The Mazatlan Club de Vela finished its six-race cruiser series at the end of May with two races," reports Mike Wilson of the Mazatlan-based S&S 44 Tortue. "Sailing in the remnants of hurricane Bud, Mazatlan's Chuck Naslund drove his Catalina 30 Saber Vivir to line honors in both races to claim the Copa de Mazatlan Cup. His crew included Frank from Endless Summer, and Antonio and Gonzalo from Alhambra. This was the first time in eight tries that Naslund took top honors, and he did it while racing his 'home', which naturally has a kitchen sink, TV, rum supply and all the normal clutter of a long-time cruiser. The awards ceremony was held at Isla Palapa on Isla Mazatlan, and was followed by a big carne asada barbecue. Everyone at the Club de Vela wants cruisers coming to Mexico this winter to know they are welcome to join us in our 'nothing serious' racing fun. And as a long time resident of Mazatlan, I encourage everyone to not believe every negative thing you read about Mazatlan in the U.S. press. It's a great city!

By now, you've probably realized that this isn't the normal layout for Cruise Notes. Usually it's half-pages, which we like much better. But we got backed into a layout corner this month. You can expect the old format to return next month.

Unfortunately, there have been an unusual number of cruiser tragedies/misfortunes in the last month or so.

As we went to press, Kiwi SAR teams were about to call off a search of the area around Late, a small island to the west of Vava'u, Tonga, for Ian Thompson and Erwin Claus. The former's Bavaria 50 Navillus, which he'd just bought in the Caribbean and was delivering to Queensland's Whitsunday Islands, had broken up on a Late reef in mid-June. The men, both in their late 60s, had been able to contact Thompson's wife by satphone after hitting the reef, but only extensive boat wreckage has been found.

Then there is the case of a Kiwi couple — a 59-year-old male and a 53- year-old female, names withheld — who had to be rescued from their liferaft by the crew of a tug after Touche, their 46-ft sloop, hit a reef at the entrance to Fiji's Somosomo Strait. The couple initially didn't think there was serious damage from the contact, but half an hour later they found water over the floorboards. They headed back to Savusavu, but the partially submerged boat became unmanageable in the big waves of Waikava Passage, and the boat went on that reef for good. The couple set off their EPIRB and were rescued by the tug not long afterward. The following day there was virtually nothing left of Touche. Fiji is, of course, notorious for dangerous reefs.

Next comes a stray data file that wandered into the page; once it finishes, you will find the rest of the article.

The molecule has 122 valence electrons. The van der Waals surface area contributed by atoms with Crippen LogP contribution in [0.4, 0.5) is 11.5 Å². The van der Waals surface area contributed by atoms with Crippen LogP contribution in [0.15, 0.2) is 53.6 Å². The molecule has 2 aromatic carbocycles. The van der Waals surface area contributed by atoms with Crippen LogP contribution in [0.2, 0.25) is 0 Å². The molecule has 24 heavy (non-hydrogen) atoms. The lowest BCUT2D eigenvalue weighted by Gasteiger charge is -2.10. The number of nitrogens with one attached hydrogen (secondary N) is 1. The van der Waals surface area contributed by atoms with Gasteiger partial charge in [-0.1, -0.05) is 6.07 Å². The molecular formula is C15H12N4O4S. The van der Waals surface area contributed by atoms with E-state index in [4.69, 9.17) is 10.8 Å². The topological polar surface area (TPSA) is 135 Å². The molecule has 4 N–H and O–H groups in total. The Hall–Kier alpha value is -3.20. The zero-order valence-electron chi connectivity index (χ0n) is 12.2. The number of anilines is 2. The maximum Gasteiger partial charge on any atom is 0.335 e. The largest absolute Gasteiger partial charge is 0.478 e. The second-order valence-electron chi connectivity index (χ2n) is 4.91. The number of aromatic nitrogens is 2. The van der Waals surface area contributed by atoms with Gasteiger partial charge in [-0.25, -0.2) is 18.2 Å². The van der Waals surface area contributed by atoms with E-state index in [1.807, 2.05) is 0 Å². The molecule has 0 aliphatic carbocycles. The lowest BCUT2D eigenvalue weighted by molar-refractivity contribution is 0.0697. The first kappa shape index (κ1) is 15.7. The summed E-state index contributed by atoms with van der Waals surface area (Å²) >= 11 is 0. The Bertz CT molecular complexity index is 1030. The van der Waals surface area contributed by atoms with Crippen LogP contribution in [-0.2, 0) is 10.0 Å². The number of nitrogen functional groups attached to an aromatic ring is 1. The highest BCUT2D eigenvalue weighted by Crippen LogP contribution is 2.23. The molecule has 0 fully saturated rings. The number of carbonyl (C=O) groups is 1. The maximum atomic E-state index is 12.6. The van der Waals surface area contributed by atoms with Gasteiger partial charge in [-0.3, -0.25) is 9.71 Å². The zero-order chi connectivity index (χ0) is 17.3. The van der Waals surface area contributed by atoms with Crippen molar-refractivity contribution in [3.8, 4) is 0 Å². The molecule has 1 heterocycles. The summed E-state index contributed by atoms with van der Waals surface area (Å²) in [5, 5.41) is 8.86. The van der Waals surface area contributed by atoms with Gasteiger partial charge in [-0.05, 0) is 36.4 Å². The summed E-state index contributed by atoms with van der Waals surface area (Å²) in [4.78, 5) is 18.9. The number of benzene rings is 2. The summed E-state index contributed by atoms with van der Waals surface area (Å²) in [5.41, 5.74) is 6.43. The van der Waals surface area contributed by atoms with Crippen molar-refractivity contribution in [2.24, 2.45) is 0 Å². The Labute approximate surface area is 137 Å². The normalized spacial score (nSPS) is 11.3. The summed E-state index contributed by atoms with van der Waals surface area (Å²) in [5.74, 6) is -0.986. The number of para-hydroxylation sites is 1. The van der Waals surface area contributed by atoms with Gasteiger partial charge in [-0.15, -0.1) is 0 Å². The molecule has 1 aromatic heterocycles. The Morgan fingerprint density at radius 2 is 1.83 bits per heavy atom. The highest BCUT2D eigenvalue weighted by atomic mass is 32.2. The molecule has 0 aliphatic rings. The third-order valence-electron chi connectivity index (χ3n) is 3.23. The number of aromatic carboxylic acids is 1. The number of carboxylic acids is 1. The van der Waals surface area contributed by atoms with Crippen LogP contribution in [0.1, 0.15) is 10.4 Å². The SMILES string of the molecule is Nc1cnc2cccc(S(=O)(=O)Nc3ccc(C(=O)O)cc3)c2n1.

Commodore and Nancy Tompkins, of the Mill Valley-based Wylie 38+ Flashgirl, currently in New Zealand, got some bad news from good friends Fabian and Tarn Stelco of Rosslyn Bay, Australia. The couple had lost their Adams 13 Xyris. Fabian had been singlehanding the boat from Fraser Island to Rosslyn Bay on the east coast of Australia, when at 4:30 a.m. he heard a loud bang. Nobody will know if it was a container, a whale, or a log, but Xyris' bow rose up during the "mushy collision". Fabian checked the bow from on deck and didn't see anything wrong. After rolling in the headsail because of an approaching squall, he noticed there was water above the cabin sole. And it just kept rising. Eventually Fabian used his satphone to call for help, then got into his inflatable. The boat sank 18 miles from the nearest land, but Fabian was rescued before he suffered too badly from hypothermia. "I feel lost, and the thought of becoming a landlubber again is very distasteful," Tarn wrote to the Tompkins.

In this month's Sightings there is the report of Max Young's Antioch-based Perry 57-60 Reflections going down off Baja in June. This was the result of her rudder area's being damaged in a collision with a whale.

And as we went to press, Mag Bay Outfitters was reporting that some boat, possibly a Beneteau about 42 feet long, had gone on the beach somewhere in the vicinity of Mag Bay. The good news is that the Mag Bay folks thought the boat probably could be refloated without too much damage.

Whew! Please be careful out there.

Women Bashing. Patsy Verhoeven of the La Paz-based Gulfstar 50 Talion came north from La Paz to San Diego to get ready for both this year's first-ever SoCal Ta-Ta, and also this fall's 19th annual Baja Ha-Ha. How did her Bash go? She says she could hardly call it a Bash, as the only times she saw more than 12 knots of wind were briefly at Cabo Falso and when leaving Cedros. Lucky girl.